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From the Restoration to the Pisanelli Code (1815-1865): A Cultural and Historical Assessment of the Legal Status of Women in the North of the Italian Peninsula



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Delmedico, Sara 



From the Restoration to the Pisanelli Code (1815-1865): A Cultural and Historical Assessment of the Legal Status of Women in the North of the Italian Peninsula

In the context of a changing political landscape, where shifts in state boundaries and socio-economic structures deeply affected the Italian peninsula and its people, this thesis analyses women and the law in action in the years from the Restoration up to the enactment of the Pisanelli code (1815-1865). It does so with particular reference to the Kingdom of Sardinia and the Kingdom of Lombardy-Venetia. These years also saw a number of changes in the legal system with various new laws instituted. The quick succession of these legal acts testified to the new ideas, behaviours and perceptions that began to take form in the period in question, but which the patriarchal and hierarchical nineteenth century society – so reliant on strict class stratification to perpetuate its status quo - resisted fully accepting. Within this context, women began to redefine their sense of self and to think of themselves as having an identity which went beyond their traditional domestic roles of mother, wife or daughter. This work aims to describe this process by focusing on women’s attitudes towards the law and their interactions with the legal system.
The thesis is structured in the following way: the first part focuses on the Ottocento context, the ideals promulgated about women in public discourse and the legal framework of the Italian peninsula. In the second part attention turns to relevant case studies from the Kingdom of Sardinia and the Kingdom of Lombardy-Venetia, brought to light by first-hand examination of archival documents and court proceedings preserved in legal journals of the time. Each part is subdivided into three chapters. After an examination of the social, political and economic context of the nineteenth-century Italian peninsula (Chapter one), the discussion presents a picture of contemporary views about women according to scientists, theorists, moralists and jurists (Chapter two). Chapter three is devoted to the law in force in the pre-unification states with regard to women, paying close attention to the institution of dowry. Chapter four deals with a selection of case studies concerning marriage promises, seduction, and extramarital relations. What emerges from the investigation is the intrusiveness of authorities and the reach they extended into people’s private lives in an effort to maintain social order and exercise power within a society founded on hierarchy, immobility, and obedience. Chapter five examines lawsuits questioning dowries and wills. These acts show the families’ choices to preserve their wealth, often inevitably paving the way to future discord, with women initiating lawsuits to obtain more money from their relatives. Finally, Chapter six analyses widowhood and separation, two possible moments in a woman’s existence that had important implications in terms of both their intimate sphere and the devolution of wealth. In particular, the chapter traces widows’ actual access to inheritance, and women’s requests for separation, focusing on the reasons that drove them before a court to relate issues pertaining to their very intimate lives, such as contracting diseases. Through the analysis of the law in action and women’s use of the law itself, this thesis will recover the forgotten voices and lives of those ordinary women, who, in their everyday life, reacted against the limitations and constraints imposed upon them by society and decided not to passively accept their status.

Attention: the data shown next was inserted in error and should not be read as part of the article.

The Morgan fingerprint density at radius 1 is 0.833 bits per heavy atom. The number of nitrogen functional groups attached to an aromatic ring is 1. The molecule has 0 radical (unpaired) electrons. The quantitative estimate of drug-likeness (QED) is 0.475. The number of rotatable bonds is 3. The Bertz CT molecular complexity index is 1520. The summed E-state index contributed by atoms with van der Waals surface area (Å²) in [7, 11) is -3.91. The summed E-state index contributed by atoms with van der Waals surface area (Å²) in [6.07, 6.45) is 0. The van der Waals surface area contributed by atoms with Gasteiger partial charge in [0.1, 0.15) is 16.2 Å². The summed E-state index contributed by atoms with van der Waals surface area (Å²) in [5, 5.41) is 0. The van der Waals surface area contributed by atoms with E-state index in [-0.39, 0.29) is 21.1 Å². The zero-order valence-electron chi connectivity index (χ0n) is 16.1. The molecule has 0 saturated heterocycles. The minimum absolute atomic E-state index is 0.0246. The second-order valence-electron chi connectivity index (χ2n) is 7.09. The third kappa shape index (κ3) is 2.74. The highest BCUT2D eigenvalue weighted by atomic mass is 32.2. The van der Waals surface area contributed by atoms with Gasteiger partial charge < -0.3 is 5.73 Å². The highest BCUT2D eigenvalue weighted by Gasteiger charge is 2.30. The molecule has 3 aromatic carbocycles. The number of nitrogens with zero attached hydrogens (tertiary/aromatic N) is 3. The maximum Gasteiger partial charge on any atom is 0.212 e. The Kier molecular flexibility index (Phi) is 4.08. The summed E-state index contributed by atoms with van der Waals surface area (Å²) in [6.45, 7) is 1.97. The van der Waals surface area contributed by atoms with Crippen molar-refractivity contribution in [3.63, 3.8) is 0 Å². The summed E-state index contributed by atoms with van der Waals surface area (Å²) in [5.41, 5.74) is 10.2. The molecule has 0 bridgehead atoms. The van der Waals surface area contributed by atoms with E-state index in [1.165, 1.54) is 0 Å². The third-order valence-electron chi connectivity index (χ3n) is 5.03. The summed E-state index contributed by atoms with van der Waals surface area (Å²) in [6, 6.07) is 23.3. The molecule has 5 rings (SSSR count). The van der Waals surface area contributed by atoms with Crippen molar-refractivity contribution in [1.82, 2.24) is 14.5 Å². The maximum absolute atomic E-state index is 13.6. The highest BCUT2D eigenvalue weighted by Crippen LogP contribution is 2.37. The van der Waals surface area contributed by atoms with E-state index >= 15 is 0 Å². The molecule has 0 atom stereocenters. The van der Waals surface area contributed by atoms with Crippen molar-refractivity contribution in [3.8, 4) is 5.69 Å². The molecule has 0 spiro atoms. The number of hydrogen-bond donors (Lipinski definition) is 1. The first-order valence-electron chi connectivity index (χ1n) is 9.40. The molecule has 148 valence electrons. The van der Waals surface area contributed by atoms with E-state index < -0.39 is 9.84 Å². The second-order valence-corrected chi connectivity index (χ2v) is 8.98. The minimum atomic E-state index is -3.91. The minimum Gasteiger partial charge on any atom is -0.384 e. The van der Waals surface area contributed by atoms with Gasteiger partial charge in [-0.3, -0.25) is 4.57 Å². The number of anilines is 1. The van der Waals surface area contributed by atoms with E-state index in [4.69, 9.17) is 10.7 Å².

Sanson, Helena


Women, women's history, gender history, legal history, nineteenth century, Lombardy-Venetia, Kingdom of Sardinia, dowry, adultery, wills, marriage, widowhood, Pisanelli code, inheritance, Restoration, separation, courts


Doctor of Philosophy (PhD)

Awarding Institution

University of Cambridge